8 smart moves for buying a foreclosure
The flood of foreclosures that rampaged through the recession looks more like a swift stream of repossessions this year. As a result, the deals you're likely to find aren't quite as compelling as they once were.
But if you can find the right foreclosed home, you can still get a bigger, better house than you otherwise could afford.
About 5 million homes have gone through foreclosure in the half decade since the housing collapse, but the rate of foreclosure is falling in many markets.
The Mortgage Bankers Association reports the percentage of homes in foreclosure at the end of September — just 2.39% — was the lowest since 2007, or before the housing crisis began.
And the National Association of Realtors found that 9% of sales of existing homes were foreclosures (7%) or short sales (2%). That’s down from 14% in late 2013 and 24% in late 2012.
Although there are fewer foreclosed houses available, there's also some evidence institutional investors are beginning to slow their purchasing frenzy, which means you may not face as much competition. But you'll still have to worry about buyers who can pay in cash.
Whether you’re buying a foreclosure to turn into your primary residence or to rent out, you don’t just want a cheap property — you want a good value.
These 8 smart moves can help you buy the right foreclosure for you.
Smart move 1. Never buy a foreclosure sight unseen.
When you buy a repossessed home at auction, you usually can’t enter the property to assess its condition before you bid.
At best, you might be able to view the exterior, peek in the windows and chat up a neighbor about the property’s recent history.
Without going inside, and without an inspection, you won’t know what shape the home is in until you get the keys. At that point, any unexpected costs are yours, and they can run into the tens of thousands of dollars.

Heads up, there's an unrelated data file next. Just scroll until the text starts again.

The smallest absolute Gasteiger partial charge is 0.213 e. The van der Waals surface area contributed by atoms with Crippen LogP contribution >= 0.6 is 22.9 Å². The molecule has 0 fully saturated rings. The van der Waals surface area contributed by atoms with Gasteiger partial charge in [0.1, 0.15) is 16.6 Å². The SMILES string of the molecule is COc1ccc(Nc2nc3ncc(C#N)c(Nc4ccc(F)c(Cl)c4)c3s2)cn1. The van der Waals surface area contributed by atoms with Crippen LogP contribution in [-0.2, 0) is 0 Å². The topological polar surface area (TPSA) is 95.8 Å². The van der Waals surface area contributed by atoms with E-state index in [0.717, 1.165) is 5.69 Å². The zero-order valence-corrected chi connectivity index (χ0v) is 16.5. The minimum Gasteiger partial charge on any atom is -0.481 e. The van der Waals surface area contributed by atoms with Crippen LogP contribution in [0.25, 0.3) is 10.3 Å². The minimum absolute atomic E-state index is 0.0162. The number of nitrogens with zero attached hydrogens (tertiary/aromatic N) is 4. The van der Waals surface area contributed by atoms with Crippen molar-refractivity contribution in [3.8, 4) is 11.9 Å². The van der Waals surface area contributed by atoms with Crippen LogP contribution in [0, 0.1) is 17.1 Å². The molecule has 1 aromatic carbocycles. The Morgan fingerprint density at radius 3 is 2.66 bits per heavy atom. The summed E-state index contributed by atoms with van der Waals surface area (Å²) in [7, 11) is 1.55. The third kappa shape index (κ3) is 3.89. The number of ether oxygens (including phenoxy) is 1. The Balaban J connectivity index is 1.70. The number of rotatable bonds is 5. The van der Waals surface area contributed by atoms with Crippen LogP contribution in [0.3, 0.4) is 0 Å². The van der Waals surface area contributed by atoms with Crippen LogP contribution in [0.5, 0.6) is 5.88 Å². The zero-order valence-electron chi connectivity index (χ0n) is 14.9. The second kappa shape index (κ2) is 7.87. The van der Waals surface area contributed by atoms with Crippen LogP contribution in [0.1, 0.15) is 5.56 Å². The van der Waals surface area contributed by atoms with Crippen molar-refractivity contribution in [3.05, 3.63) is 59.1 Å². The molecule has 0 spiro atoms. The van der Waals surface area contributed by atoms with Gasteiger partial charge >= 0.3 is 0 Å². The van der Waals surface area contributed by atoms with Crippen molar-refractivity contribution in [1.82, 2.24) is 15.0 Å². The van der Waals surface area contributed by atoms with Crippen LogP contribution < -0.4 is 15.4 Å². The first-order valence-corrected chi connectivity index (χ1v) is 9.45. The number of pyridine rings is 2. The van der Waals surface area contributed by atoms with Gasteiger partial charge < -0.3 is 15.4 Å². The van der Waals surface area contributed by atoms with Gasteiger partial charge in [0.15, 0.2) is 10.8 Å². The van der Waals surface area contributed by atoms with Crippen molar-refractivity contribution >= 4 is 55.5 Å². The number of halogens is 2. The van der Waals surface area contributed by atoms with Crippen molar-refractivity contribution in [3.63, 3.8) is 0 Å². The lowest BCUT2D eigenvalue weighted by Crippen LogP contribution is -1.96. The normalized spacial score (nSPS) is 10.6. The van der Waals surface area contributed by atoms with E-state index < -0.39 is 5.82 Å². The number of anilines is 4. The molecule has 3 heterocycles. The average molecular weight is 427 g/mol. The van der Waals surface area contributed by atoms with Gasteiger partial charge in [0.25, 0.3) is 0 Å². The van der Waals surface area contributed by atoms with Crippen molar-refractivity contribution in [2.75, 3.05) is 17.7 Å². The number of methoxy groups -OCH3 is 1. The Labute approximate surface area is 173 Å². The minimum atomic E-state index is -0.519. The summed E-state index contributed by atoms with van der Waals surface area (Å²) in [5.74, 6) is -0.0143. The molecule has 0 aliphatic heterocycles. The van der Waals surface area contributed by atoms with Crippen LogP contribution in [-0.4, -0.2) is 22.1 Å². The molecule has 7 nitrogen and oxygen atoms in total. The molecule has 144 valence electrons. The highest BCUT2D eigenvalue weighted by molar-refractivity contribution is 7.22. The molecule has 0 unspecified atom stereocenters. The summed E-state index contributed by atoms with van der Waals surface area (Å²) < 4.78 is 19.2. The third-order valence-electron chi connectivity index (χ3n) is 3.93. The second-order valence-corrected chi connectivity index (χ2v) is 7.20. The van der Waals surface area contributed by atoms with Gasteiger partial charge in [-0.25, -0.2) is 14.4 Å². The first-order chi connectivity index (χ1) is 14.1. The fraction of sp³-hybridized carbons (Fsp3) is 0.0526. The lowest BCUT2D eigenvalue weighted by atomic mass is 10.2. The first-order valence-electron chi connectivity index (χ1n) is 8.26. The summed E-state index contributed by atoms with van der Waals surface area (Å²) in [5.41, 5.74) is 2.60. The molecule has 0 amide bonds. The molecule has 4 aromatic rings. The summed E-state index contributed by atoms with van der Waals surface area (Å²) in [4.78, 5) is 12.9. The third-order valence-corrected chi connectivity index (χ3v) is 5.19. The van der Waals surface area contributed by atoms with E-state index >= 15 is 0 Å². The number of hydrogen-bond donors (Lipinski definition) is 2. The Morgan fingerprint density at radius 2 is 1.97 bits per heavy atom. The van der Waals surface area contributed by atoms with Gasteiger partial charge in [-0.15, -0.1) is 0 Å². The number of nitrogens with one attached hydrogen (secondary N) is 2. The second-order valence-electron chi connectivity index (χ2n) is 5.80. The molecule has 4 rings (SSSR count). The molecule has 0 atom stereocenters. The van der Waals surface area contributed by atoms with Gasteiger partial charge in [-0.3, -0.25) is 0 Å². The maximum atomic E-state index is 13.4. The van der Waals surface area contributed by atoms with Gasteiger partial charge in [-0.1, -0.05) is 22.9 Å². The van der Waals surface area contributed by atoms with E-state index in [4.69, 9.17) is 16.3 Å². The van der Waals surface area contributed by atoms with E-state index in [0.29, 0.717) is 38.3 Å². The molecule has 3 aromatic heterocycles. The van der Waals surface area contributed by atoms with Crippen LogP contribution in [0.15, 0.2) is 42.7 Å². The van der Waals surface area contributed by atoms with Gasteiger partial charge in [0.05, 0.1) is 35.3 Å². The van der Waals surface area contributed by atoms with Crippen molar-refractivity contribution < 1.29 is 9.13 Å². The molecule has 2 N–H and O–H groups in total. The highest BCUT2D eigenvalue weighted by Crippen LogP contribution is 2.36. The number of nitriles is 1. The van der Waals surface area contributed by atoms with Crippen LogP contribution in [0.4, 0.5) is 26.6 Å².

Frustrated former owners facing eviction have destroyed plumbing and electrical systems, ripped out carpeting, punched holes in walls and stripped homes of kitchen appliances, chandeliers and water heaters.
It can be truly awful.
"Owners that couldn't keep up with payments on their mortgage most likely didn't keep up with normal maintenance on the home either," says Rick Snow, broker/owner of First Choice Realty in El Paso, Texas. "There may be many deferred maintenance issues that will need to be addressed."
So here's the one inviolate rule of buying a foreclosure: Never commit to a home you haven't thoroughly inspected, inside and out.
Smart move 2. Buy repossessed homes through a real estate agent.
When the home goes to auction and no one bids, or no one bids enough to cover the outstanding mortgage, the bank that holds the loan gets title to the home.
These become what are known as real-estate owned (REO) properties.
The bank will usually repair the worst damage and hire a real estate agent who specializes in foreclosures to market the home.
That selling agent will allow you to see what’s inside so that you know exactly what you're buying.
Smart move 3. Know what it will cost to make the home livable.
Good foreclosed homes are merely houses that have sat empty and neglected for months, with dead lawns, peeling paint and other relatively minor problems.
Others are so trashed that you can’t live in them before making repairs.
For $300 to $500, a home inspector can help you spot all of the problems.
A home inspection is important with any home purchase but especially with foreclosures.
"Banks and counties do not offer disclosure for foreclosed property," says Brad Pauly, broker/owner of Pauly Presley Realty in Austin, Texas.
Owner-occupants, on the other hand, have to tell you anything they’re aware of that’s wrong with the property.
The American Society of Home Inspectors or the National Association of Home Inspectors can help you find a qualified inspector in your area.
For an estimate of repair costs, you’ll need a licensed contractor.
Build a cushion — at least 10% — into your repair budget. Remodeling always seems to cost more than you think it will.
Smart move 4. Know what similar homes are selling for.
You can find “comps” for the property you’re considering on Zillow.com and Redfin.com.
You’ll get actual sales prices for similar nearby properties that have sold recently, not asking prices or the unreliable estimated values that Zillow creates based on real estate records.
You won’t always be able to tell the condition of the homes that recently changed hands — though sometimes listing photos are still available and can give you an idea — but you’ll be able to establish a range of prices, a typical price per square foot and an average price.